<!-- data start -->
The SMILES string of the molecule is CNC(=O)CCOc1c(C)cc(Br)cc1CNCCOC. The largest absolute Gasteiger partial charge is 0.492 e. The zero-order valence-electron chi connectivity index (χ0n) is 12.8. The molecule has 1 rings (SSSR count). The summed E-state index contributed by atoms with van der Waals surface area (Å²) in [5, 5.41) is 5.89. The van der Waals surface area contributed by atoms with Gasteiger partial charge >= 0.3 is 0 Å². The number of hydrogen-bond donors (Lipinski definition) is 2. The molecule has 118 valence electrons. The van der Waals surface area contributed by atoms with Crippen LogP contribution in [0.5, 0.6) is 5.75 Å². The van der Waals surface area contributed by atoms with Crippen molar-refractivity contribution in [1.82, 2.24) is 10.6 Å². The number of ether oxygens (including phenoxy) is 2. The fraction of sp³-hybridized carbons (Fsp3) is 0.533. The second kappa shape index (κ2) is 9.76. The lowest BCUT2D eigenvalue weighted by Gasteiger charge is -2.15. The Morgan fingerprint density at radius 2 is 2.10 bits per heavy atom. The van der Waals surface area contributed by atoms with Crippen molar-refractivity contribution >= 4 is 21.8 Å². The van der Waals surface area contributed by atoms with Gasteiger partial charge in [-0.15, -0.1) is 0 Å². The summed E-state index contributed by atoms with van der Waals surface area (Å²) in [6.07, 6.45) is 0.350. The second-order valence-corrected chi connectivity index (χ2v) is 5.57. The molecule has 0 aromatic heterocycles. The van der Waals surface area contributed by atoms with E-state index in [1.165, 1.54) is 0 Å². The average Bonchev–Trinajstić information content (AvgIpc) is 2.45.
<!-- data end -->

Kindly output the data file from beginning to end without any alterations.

The SMILES string of the molecule is CNC(=O)CCOc1c(C)cc(Br)cc1CNCCOC. The largest absolute Gasteiger partial charge is 0.492 e. The zero-order valence-electron chi connectivity index (χ0n) is 12.8. The molecule has 1 rings (SSSR count). The summed E-state index contributed by atoms with van der Waals surface area (Å²) in [5, 5.41) is 5.89. The van der Waals surface area contributed by atoms with Gasteiger partial charge >= 0.3 is 0 Å². The number of hydrogen-bond donors (Lipinski definition) is 2. The molecule has 118 valence electrons. The van der Waals surface area contributed by atoms with Crippen LogP contribution in [0.5, 0.6) is 5.75 Å². The van der Waals surface area contributed by atoms with Crippen molar-refractivity contribution in [1.82, 2.24) is 10.6 Å². The number of ether oxygens (including phenoxy) is 2. The fraction of sp³-hybridized carbons (Fsp3) is 0.533. The second kappa shape index (κ2) is 9.76. The lowest BCUT2D eigenvalue weighted by Gasteiger charge is -2.15. The Morgan fingerprint density at radius 2 is 2.10 bits per heavy atom. The van der Waals surface area contributed by atoms with Crippen molar-refractivity contribution >= 4 is 21.8 Å². The van der Waals surface area contributed by atoms with Gasteiger partial charge in [-0.15, -0.1) is 0 Å². The summed E-state index contributed by atoms with van der Waals surface area (Å²) in [6.07, 6.45) is 0.350. The second-order valence-corrected chi connectivity index (χ2v) is 5.57. The molecule has 0 aromatic heterocycles. The van der Waals surface area contributed by atoms with E-state index in [1.165, 1.54) is 0 Å². The average Bonchev–Trinajstić information content (AvgIpc) is 2.45.